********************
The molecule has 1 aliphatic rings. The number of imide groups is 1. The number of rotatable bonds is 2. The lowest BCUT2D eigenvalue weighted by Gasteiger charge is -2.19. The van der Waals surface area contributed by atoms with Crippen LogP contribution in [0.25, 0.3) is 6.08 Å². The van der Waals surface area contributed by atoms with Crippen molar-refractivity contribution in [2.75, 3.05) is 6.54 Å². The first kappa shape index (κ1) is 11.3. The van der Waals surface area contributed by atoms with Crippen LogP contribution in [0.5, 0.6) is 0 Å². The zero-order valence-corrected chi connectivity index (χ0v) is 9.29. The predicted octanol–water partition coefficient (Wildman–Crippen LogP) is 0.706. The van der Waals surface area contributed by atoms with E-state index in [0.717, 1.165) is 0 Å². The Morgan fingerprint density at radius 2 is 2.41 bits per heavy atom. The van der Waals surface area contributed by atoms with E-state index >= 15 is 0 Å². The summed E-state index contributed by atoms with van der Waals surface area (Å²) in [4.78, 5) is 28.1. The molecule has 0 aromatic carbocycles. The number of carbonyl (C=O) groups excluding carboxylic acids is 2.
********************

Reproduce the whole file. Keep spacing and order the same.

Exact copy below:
The molecule has 1 aliphatic rings. The number of imide groups is 1. The number of rotatable bonds is 2. The lowest BCUT2D eigenvalue weighted by Gasteiger charge is -2.19. The van der Waals surface area contributed by atoms with Crippen LogP contribution in [0.25, 0.3) is 6.08 Å². The van der Waals surface area contributed by atoms with Crippen molar-refractivity contribution in [2.75, 3.05) is 6.54 Å². The first kappa shape index (κ1) is 11.3. The van der Waals surface area contributed by atoms with Crippen LogP contribution in [0.5, 0.6) is 0 Å². The zero-order valence-corrected chi connectivity index (χ0v) is 9.29. The predicted octanol–water partition coefficient (Wildman–Crippen LogP) is 0.706. The van der Waals surface area contributed by atoms with E-state index in [0.717, 1.165) is 0 Å². The Morgan fingerprint density at radius 2 is 2.41 bits per heavy atom. The van der Waals surface area contributed by atoms with E-state index >= 15 is 0 Å². The summed E-state index contributed by atoms with van der Waals surface area (Å²) in [4.78, 5) is 28.1. The molecule has 0 aromatic carbocycles. The number of carbonyl (C=O) groups excluding carboxylic acids is 2.